Nowrouzzadeh was born in Connecticut and had worked for the U.S. since the George W. Bush administration in 2005. She started at the State Department in 2012, according to the IG, and was detailed to President Barack Obama's National Security Council, where she helped work on the negotiations and messaging around the Iran nuclear deal. After that, she returned to State and was spending a year on Policy Planning, the department's in-house think tank that develops foreign policy ideas, when her time was cut short by three months.
Email chains with the Conservative Review article were forwarded by Julia Haller, the department's White House liaison, and Matthew Mowers, a senior adviser to the secretary. Hook, who was then the new head of Policy Planning (S/P) and called it "helpful" in two separate email chains, according to the report.
"As background, she worked on the Iran Deal, specifically works on Iran within S/P, was born in Iran and upon my understanding cried when the President won," Haller wrote to colleagues on March 14, 2017.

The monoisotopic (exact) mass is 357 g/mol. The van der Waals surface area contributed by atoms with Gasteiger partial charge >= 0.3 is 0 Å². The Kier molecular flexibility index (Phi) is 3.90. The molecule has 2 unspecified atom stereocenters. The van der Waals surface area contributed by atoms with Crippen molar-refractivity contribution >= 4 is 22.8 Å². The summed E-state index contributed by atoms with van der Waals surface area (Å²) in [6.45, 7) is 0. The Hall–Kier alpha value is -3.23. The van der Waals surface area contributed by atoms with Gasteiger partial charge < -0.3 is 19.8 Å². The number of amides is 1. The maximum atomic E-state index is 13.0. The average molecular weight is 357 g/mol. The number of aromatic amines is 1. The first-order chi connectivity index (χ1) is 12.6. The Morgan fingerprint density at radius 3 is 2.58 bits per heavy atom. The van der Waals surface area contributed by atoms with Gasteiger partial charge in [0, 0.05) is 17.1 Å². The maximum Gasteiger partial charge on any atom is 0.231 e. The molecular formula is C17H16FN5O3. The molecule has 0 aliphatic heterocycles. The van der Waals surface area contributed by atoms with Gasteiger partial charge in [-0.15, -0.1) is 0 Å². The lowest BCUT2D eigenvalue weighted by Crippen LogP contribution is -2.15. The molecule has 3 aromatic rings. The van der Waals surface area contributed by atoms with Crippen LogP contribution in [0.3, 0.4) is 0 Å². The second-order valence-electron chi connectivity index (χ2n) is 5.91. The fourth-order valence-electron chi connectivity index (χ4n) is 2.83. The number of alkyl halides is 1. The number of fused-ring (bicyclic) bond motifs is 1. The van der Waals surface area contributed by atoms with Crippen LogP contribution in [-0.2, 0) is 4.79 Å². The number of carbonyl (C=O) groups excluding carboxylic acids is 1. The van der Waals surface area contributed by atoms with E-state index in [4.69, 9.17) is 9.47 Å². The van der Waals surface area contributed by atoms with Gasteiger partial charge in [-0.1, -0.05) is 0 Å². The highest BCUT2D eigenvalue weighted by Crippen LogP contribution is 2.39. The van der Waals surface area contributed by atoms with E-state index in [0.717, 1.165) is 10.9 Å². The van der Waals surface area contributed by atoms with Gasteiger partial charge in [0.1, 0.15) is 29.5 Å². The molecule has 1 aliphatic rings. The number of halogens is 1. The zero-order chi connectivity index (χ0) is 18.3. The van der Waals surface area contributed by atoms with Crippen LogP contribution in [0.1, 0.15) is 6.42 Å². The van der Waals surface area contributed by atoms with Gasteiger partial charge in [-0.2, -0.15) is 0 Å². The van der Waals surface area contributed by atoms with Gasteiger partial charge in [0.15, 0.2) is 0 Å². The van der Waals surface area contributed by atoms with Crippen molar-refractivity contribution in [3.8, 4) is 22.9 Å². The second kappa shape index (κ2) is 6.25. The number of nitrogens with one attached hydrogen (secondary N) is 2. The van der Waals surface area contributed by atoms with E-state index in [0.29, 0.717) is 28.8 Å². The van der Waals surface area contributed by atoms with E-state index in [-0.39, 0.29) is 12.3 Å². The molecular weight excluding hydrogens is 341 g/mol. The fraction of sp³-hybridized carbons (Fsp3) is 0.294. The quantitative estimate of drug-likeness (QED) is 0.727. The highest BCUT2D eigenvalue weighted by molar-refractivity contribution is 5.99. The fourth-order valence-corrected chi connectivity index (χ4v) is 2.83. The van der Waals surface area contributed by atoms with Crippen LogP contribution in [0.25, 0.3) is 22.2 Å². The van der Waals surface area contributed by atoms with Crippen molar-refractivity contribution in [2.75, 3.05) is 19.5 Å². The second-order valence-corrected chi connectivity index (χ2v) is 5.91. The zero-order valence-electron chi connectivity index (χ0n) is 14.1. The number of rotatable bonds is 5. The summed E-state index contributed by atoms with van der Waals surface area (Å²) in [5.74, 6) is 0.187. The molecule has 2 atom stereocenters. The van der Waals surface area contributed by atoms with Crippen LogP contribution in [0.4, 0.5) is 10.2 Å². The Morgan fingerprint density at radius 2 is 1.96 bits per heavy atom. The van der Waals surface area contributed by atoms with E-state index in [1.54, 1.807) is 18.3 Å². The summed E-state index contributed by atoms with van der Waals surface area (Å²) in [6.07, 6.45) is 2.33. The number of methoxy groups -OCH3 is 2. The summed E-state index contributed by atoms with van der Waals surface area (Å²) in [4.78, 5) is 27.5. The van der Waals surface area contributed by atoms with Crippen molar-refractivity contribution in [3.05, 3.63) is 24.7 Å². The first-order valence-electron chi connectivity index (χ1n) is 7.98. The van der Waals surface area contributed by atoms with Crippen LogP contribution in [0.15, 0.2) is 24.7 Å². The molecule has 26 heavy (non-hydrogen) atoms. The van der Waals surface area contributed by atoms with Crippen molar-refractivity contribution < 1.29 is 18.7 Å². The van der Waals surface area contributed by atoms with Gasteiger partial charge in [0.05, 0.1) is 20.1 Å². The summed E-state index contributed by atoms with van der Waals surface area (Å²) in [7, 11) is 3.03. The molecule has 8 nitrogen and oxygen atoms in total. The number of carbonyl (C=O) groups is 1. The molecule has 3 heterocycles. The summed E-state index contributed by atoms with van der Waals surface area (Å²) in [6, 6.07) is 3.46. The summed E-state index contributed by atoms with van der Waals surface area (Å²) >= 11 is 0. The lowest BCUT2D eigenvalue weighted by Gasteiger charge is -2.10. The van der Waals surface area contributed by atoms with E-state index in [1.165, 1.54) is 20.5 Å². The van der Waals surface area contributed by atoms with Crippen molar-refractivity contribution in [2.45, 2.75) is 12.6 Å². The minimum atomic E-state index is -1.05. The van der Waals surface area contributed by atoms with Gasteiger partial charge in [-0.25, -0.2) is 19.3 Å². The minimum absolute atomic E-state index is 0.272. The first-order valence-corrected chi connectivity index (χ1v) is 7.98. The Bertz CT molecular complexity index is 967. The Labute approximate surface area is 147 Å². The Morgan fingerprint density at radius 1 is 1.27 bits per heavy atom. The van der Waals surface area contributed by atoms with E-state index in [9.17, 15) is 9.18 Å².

Nowrouzzadeh herself sent the article to Hook, identifying what she called "misinformation" in it and expressed concern for her physical safety. Hook never responded to the email, but they later met in person. Hook told the IG he told her it was a "fairly standard" attack and she should ignore it.
But, according to the report, it was at least partially the grounds for the administration's decision to remove Nowrouzzadeh, because conversations around terminating her "addressed only [her] perceived political beliefs and perceived place of birth."
Hook told the IG that Mowers and Tillerson's deputy chief of staff Christine Ciccone, who had also circulated the article, told him Nowrouzzadeh "did not belong" in her role, without specifying why. Ciccone denied that was true, while Mowers told the IG he couldn't recall a conversation.
Hook's deputy Edward Lacey, a career employee who seemed like he was trying to ingratiate himself with Hook by blasting "Obama/Clinton loyalists" on the Policy Planning staff, emailed Hook on April 6, saying Mowers told him to begin the process of removing Nowrouzzadeh. "Yes I agree," Hook replied.
At least one Trump official defended the criticism of Nowrouzzadeh, as Haller told the IG that her perceived nationality could raise questions of "conflict of interest" or make her ineligible for a security clearance, even though she already had one.
Over three interviews and a follow-up statement, Hook's reasons for Nowrouzzadeh's removal shifted, with the IG dismissing them as "a post-hoc justification."